santaris-logo-200px.gifGene-silencing developer Santaris raises €20M — Denmark’s Santaris Pharma, a developer of gene-silencing drugs, raised €20 million ($30 million) (PDF) in a third financing round. Investors included Gilde Healthcare Partners, BankInvest, Novo, LD, Forbion Capital Partners, Global Life Science Venture, Sunstone Capital, Seventure, Omega, Innovation Capital and members of the Company’s board and management. Gilde contributed €7.5 million to the round.

Santaris is pursuing an “antisense” strategy for turning off particular disease-related genes using synthetic strands of nucleic acid, which bind to and deactivate the messenger RNA molecules that are crucial to gene activity. (Technically, the mRNA plays a key role in the manufacture of a gene’s protein or proteins, which in disease states are often either malformed or overproduced. The drug molecule is a complement to the mRNA’s nucleic-acid sequence, which in DNA chemistry makes it an “antisense” molecule.)

Whereas biotechs working on antisense drugs have traditionally used strands of DNA — often chemically modified to improve their durability and cell-penetrating abilities — to block gene activity, Santaris has produced what it claims is a unique RNA analogue that it calls a “locked nucleic acid.” (The company goes into detail here.) The Santaris molecule, which combines LNA and DNA, is supposed to bind RNA in three dimensions, presumably boosting its binding ability and therefore potency.

Santaris is first targeting chronic lymphocytic leukemia, and says its drug candidate has already demonstrated initial safety and efficacy in an early-stage human test. The company has several other candidates in preclinical development, as well as two other molecules it licensed to Enzon Pharmaceuticals, one of which has also begun human testing against cancer.

For a more detailed look at antisense, see our coverage of Excaliard Pharmaceuticals, a biotech that licensed a slew of technology from antisense pioneer Isis Pharmaceuticals, here.

redbrick-health-logo-150px.gifConsumer-driven healthcare manager RedBrick Health prescribed $15M — RedBrick Health, a Minneapolis healthcare company promoting “consumer-oriented” plans that shift much of the financial responsibility for medical care to individuals, raised $15 million in a second funding round. Investors included Fidelity Ventures, Highland Capital Partners and Versant Ventures.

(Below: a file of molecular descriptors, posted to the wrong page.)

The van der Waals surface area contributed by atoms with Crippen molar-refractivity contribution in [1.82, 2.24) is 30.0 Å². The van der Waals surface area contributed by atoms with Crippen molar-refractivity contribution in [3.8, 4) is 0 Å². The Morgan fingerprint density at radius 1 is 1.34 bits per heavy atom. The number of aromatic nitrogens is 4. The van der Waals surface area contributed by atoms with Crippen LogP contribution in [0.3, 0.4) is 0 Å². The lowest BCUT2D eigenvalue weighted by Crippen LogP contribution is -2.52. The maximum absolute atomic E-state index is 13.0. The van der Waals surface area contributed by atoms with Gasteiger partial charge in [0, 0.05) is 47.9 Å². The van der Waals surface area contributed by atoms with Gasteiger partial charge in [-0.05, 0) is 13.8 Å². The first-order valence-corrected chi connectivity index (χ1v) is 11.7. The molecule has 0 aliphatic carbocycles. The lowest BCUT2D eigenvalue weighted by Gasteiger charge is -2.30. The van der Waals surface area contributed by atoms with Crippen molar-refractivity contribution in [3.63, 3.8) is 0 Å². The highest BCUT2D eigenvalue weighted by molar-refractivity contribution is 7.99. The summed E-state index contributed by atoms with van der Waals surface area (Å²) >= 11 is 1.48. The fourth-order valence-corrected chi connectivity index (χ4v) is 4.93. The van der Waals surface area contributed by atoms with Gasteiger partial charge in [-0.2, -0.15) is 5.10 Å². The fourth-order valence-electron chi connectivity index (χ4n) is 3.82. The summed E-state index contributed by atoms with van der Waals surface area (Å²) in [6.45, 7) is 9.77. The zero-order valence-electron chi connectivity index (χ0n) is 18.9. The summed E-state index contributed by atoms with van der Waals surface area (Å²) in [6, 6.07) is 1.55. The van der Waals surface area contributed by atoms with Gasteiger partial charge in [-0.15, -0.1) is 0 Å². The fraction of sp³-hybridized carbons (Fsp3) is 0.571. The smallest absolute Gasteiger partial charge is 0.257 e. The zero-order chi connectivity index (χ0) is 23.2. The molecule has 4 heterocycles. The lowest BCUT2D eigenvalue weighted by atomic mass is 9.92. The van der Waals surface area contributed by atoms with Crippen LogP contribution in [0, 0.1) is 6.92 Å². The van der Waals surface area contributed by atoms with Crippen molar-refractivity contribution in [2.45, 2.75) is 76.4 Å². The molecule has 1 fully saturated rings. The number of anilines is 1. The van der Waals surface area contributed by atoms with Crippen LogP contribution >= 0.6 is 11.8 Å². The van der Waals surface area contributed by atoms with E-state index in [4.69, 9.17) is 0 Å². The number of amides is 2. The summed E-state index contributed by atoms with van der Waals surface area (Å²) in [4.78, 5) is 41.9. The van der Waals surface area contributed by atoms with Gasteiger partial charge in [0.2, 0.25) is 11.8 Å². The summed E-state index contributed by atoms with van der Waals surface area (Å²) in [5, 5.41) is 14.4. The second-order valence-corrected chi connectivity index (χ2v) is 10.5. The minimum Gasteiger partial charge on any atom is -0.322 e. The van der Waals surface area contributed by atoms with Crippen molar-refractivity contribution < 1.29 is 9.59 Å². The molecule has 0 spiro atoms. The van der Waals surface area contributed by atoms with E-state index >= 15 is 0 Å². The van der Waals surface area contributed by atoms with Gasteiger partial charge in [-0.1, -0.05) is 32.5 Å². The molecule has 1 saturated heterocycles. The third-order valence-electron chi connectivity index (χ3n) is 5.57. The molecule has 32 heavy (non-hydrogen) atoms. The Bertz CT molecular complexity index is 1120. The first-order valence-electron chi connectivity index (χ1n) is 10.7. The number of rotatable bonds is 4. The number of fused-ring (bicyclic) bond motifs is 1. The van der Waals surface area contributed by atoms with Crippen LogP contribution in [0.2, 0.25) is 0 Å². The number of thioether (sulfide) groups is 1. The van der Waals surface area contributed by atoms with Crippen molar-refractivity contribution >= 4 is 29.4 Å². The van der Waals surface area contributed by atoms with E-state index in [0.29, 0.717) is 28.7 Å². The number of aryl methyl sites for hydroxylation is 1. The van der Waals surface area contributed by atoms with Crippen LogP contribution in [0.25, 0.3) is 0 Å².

RedBrick aims to help companies set up consumer-directed healthcare plans, which are also known as “defined contribution” schemes in that they limit the financial exposure of employers, who simply make regular contributions to employee “health savings accounts.” These plans, obviously, put the financial onus on individuals, who pay for their own medical care out of these accounts, in contrast to traditional “defined benefit” plans in which individuals pay premiums for comprehensive health coverage. In theory, these consumer-oriented plans should hold down healthcare costs by making individuals more “responsible” users of medical care; in practice, sick patients are often in a terrible position to be good medical “consumers,” and the plans have have proven generally unpopular to boot.

That hasn’t slowed RedBrick or its backers. The company will use the funding to continue expanding its efforts to sell and manage consumer-directed healthcare plans, which RedBrick somewhat misleadingly insists on calling “consumer-owned” healthcare. (Such plans usually couple health-savings accounts with a high-deductible insurance plan.) The company recently announced deals with several new client companies, although none are exactly what you’d call high profile firms — their ranks include the Ridgeview Medical Center in the Minneapolis-St. Paul area, which is switching its employees to a RedBrick-supported plan, and Welch Allyn, a medical-device manufacturer in Skaneateles Falls, N.Y., which is doing likewise.

cardiac-dimensions-logo-150px.gifCardiac Dimensions takes in $36M for heart-valve device — Cardiac Dimensions, a Kirkland, Wash., developer of heart-valve devices, raised $35.5 million in a fourth financing round. Investors included Johnson & Johnson Development, Lumira Capital, Mitsubishi UFJ Capital, West River Capital, Montgomery & Co., Frazier Healthcare Ventures, Interwest Partners, MPM Capital, and Polaris Venture Partners.

Cardiac Dimensions is working on an implantable device designed to reshape the heart’s mitral valve, which in heart-failure patients sometimes weakens and allows blood to swish backward through the heart’s chambers. We’ve covered several other startups working on mitral-valve devices, including Evalve and Cardiosolutions.